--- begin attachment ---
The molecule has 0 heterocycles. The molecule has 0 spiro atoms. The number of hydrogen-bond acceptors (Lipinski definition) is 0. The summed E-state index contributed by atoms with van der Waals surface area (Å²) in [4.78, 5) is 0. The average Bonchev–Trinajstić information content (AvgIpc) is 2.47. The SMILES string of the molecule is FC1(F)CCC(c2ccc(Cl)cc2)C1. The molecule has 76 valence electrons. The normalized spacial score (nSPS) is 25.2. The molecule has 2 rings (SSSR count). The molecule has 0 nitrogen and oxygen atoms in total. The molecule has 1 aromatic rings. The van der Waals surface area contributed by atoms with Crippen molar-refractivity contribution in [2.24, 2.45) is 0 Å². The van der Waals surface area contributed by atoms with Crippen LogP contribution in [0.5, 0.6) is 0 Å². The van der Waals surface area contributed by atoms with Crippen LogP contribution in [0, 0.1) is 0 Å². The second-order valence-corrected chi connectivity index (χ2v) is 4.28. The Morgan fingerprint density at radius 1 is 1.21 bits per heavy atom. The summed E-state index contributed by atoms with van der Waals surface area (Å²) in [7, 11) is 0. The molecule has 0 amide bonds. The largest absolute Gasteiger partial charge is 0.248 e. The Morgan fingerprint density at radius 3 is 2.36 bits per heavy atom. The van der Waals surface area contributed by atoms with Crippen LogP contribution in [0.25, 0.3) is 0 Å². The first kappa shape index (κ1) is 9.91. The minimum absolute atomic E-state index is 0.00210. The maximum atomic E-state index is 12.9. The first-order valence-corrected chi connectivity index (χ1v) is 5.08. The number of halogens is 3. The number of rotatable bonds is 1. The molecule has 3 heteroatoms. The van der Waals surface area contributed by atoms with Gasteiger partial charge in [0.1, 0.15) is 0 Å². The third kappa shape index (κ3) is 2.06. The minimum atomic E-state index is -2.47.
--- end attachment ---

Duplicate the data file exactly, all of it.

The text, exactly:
The molecule has 0 heterocycles. The molecule has 0 spiro atoms. The number of hydrogen-bond acceptors (Lipinski definition) is 0. The summed E-state index contributed by atoms with van der Waals surface area (Å²) in [4.78, 5) is 0. The average Bonchev–Trinajstić information content (AvgIpc) is 2.47. The SMILES string of the molecule is FC1(F)CCC(c2ccc(Cl)cc2)C1. The molecule has 76 valence electrons. The normalized spacial score (nSPS) is 25.2. The molecule has 2 rings (SSSR count). The molecule has 0 nitrogen and oxygen atoms in total. The molecule has 1 aromatic rings. The van der Waals surface area contributed by atoms with Crippen molar-refractivity contribution in [2.24, 2.45) is 0 Å². The van der Waals surface area contributed by atoms with Crippen LogP contribution in [0.5, 0.6) is 0 Å². The van der Waals surface area contributed by atoms with Crippen LogP contribution in [0, 0.1) is 0 Å². The second-order valence-corrected chi connectivity index (χ2v) is 4.28. The Morgan fingerprint density at radius 1 is 1.21 bits per heavy atom. The summed E-state index contributed by atoms with van der Waals surface area (Å²) in [7, 11) is 0. The molecule has 0 amide bonds. The largest absolute Gasteiger partial charge is 0.248 e. The Morgan fingerprint density at radius 3 is 2.36 bits per heavy atom. The van der Waals surface area contributed by atoms with Crippen LogP contribution in [0.25, 0.3) is 0 Å². The first kappa shape index (κ1) is 9.91. The minimum absolute atomic E-state index is 0.00210. The maximum atomic E-state index is 12.9. The first-order valence-corrected chi connectivity index (χ1v) is 5.08. The number of halogens is 3. The number of rotatable bonds is 1. The molecule has 3 heteroatoms. The van der Waals surface area contributed by atoms with Gasteiger partial charge in [0.1, 0.15) is 0 Å². The third kappa shape index (κ3) is 2.06. The minimum atomic E-state index is -2.47.